Invading wasps in South Africa.
Photos and 2 short videos of a wasp nest in action up close.
They are known as Yellow Jacket wasps (Vespula vulgaris) of European origin and somehow they invaded South Africa in the early 70s.
Now so many years later they have earned the pest label and the pest experts have a hard time controlling their numbers.
Now I am not a wasp specialist, but I do know that due to the vast expanses and variable nature of the country it will be an impossible task to eradicate the wasps.
They decided to come and start a family under my new carport roof.
This video will show you that they had completed the nest and the female laid her eggs. Note that there was only 1 egg in each compartment.
Then it was time for the babies to emerge and here was a newborn above 3 developing eggs that will soon pop open.
Of course the mom often flew in to come and check on the progress as you will see in this video.
And here was when I saw that there were clumps of eggs in some compartments.
The father continued to irritate me by whooshing around my head, but he had no luck, as I simply ignored him :)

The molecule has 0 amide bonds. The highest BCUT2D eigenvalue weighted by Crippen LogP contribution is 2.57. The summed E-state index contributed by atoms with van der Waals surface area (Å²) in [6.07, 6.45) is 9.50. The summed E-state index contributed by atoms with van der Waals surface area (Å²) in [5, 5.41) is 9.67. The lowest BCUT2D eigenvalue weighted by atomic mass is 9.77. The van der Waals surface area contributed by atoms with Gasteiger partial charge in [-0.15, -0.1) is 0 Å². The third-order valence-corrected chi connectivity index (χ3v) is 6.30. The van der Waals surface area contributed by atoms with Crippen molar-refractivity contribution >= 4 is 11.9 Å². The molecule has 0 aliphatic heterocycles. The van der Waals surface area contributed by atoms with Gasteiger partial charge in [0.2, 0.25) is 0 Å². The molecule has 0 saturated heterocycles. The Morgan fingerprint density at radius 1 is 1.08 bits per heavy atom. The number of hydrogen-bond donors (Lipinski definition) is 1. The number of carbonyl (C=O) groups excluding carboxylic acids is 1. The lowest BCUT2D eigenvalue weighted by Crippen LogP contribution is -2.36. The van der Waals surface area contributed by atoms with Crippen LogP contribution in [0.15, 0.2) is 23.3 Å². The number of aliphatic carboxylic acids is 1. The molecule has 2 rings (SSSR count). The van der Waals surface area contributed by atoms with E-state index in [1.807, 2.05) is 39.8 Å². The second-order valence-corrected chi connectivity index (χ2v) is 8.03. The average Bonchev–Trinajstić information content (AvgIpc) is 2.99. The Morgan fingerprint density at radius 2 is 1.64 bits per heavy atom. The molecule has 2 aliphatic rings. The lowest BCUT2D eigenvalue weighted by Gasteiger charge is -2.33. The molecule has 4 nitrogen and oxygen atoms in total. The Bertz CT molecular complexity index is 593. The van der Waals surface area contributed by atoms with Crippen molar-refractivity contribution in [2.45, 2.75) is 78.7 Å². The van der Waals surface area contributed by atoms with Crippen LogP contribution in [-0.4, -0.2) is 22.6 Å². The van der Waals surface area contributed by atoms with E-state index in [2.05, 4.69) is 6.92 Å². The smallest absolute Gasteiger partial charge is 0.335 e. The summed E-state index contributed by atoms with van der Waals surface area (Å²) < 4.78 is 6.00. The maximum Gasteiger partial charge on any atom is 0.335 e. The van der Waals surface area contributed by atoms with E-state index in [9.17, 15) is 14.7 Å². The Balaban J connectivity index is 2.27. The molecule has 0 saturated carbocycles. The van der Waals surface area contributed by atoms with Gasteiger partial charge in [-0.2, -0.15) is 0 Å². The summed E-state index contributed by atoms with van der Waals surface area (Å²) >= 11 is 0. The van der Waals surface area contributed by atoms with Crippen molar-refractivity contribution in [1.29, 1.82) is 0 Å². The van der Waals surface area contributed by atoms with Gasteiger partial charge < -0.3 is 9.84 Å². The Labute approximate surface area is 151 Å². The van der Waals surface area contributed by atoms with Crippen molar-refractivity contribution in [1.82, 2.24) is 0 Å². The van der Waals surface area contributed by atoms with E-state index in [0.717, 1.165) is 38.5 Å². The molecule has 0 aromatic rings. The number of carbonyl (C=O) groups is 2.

Not really as I kept a close eye on him and when things started to take on a serious tinge, I simply climbed down and stepped away for a while.
Instead, I should have rather have kept an eye on the mother, as they are the stingers. But she was occupied with her babies.
Of course I returned and was amazed at the speed that the babies grow.
Now just imagine how these can breed and I found this,
Vespula vulgaris is a eusocial vespid that builds its tan paper nest in or on a structure capable of supporting it. A founding queen searches for a hollow tree, wall cavity, rock crevice, or even a mammal-made hole to build a nest. One colony cycle lasts for about 6–11 months and each colony cycle produces around 3000–8000 larvae.
I think that they like the African sun and that they are here to stay.
So be it and we just have to learn to live with them like they did in Australia and other countries in the Southern Hemisphere.
We hope that you enjoyed the post and if you also have the yellow jacket wasps in your country, please tell me about it.
And That's All Friends.
Photos by Zac Smith-All Rights Reserved.
Camera: Canon Powershot SX60HS Bridge camera.
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